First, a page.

The Mammogram

We have all heard that taking charge of your healthcare is important.  But actually doing it can be rather intimidating, especially when it comes to getting your first mammogram. 

Most of us have known someone who found a breast lump at one point or another.  Whether they are benign or not, the possibility is terrifying.  So, the idea of going to look for something that you cannot actively feel seems like you are looking for trouble.  This is where being your own health care advocate becomes important.  Just because you can’t feel it, doesn’t mean you shouldn’t get checked. 

Most doctors don’t recommend women start getting yearly mammograms until they are in their 40’s (usually age 40-44).[1]  My mammogram journey began early because I have a family history of breast cancer.  In cases like mine doctors usually recommend biennial (every other year) screenings starting 10 years of age before the family member was diagnosed.[2] 

The Visit

There are always so many questions that run through my head before a new doctor visit; but this one is like no other.  What should I expect?  How long will I have to wait for the results?  Will it hurt?  Why couldn’t I wear perfume or deodorant?  Why is it so dark in here?

The nurses are very friendly and welcoming.  They readily answer any questions I have and have kind eyes behind their masks.  They lead me to a locker room where I am told to replace my top and bra with the cloth robe and lock up my belongings.  In the locker there I find a mini deodorant and bag of chocolates for after my visit.    

I am led to a dark room with the dreaded mammography machine (dun dun dunnn!)  There is one nurse in the room to help “position” you in the machine and another behind a window who can see what images are being taken by the machine.  Here is where I began to get some answers.  It was dark so that they could see the images, and no perfume or deodorant because they did not want it all over their super expensive machinery.  Also, despite the hype about mammograms being painful vice like devices, it is more uncomfortable than painful.  The ladies there tell me that my doctor should have my results within a week.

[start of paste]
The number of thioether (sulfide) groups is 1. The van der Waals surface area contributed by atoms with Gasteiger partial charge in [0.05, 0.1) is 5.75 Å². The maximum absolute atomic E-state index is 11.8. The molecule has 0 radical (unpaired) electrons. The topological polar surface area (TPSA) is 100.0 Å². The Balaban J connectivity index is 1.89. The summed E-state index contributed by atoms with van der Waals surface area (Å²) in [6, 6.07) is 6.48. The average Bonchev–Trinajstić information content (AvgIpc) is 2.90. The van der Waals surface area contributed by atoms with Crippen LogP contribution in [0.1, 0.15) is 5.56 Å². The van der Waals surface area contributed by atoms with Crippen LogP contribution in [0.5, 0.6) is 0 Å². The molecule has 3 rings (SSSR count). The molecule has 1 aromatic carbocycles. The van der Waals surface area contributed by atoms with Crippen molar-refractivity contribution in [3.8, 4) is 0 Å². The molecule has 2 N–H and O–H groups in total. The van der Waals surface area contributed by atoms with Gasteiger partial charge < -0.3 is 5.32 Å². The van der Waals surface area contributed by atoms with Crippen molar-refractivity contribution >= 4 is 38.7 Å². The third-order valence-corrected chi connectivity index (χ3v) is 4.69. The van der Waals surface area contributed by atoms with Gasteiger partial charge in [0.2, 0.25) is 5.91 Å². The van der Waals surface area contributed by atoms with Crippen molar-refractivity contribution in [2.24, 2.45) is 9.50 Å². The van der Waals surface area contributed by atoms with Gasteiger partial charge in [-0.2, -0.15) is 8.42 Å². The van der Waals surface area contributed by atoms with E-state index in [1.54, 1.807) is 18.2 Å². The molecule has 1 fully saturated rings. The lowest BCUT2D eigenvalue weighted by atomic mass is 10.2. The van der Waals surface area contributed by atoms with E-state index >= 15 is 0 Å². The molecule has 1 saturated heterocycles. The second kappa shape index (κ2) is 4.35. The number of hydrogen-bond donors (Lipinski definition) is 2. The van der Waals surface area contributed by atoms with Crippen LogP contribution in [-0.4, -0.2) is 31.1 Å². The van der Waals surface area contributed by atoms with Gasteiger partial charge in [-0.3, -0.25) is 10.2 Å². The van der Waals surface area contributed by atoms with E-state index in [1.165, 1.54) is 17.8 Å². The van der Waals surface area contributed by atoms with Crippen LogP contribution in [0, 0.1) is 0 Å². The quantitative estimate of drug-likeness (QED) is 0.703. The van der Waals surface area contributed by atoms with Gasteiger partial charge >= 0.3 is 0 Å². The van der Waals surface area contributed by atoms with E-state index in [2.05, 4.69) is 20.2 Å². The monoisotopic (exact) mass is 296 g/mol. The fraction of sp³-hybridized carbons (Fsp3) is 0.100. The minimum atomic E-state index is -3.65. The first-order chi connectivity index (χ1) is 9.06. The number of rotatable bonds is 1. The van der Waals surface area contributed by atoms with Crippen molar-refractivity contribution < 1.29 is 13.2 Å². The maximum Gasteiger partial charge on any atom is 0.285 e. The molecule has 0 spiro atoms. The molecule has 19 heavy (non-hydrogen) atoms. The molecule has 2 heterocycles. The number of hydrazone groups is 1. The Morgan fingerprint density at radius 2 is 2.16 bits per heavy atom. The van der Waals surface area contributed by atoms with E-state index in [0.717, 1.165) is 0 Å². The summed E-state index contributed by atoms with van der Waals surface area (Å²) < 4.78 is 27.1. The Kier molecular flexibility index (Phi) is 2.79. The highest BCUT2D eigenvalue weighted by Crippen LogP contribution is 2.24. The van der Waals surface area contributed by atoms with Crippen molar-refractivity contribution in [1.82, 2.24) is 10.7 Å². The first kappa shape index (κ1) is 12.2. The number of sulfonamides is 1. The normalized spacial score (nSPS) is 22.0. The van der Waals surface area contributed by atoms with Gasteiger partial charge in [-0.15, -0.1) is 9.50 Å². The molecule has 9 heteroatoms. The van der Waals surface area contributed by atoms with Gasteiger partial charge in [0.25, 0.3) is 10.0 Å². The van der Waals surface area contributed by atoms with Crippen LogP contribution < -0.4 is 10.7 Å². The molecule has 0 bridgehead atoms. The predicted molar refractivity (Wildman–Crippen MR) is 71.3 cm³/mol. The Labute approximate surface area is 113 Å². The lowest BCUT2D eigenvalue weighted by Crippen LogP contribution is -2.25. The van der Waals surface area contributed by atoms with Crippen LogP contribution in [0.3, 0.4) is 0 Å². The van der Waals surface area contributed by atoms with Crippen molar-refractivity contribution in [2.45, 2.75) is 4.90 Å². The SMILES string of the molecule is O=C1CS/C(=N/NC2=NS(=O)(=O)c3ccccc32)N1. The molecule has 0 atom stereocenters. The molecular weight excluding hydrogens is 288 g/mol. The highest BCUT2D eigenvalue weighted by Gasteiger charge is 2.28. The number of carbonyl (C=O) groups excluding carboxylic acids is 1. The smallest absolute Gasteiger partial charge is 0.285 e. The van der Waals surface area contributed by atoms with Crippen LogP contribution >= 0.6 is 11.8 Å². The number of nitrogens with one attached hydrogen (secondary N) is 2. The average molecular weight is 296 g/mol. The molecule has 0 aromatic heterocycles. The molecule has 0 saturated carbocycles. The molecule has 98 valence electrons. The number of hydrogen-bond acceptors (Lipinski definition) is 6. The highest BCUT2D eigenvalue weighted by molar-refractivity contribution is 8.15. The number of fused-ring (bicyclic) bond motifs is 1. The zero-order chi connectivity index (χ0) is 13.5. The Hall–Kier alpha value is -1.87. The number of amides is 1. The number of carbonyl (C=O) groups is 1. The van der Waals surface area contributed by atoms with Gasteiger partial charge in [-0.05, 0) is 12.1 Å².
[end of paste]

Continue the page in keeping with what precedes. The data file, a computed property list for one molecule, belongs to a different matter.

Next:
While it was not the best experience of my life, it was far from the worst.  This is something I will have to do for many years to come, and I will always hope for the best outcome.  I would encourage other women to go get their mammograms done when asked to do so by their health care providers.  If you have any questions or concerns talk to your doctor, nurse practitioner, or friends who have been through this process.

 Let’s take the mystery out of mammograms and become advocates, not only for ourselves, but for each other.  Perhaps Serena Williams said it best when she told People Magazine, “Every woman’s success should be an inspiration to another.  We’re strongest when we cheer each other on.”  So ladies, let’s be each other’s advocates and cheerleaders in every aspect of life.        

If you have more thoughts or information about breast cancer awareness contact us here!

[1] American Cancer Society Guidelines for the Early Detection of Cancer, July 30, 2020,

[2] Breast Cancer Screening Guidelines, 2020,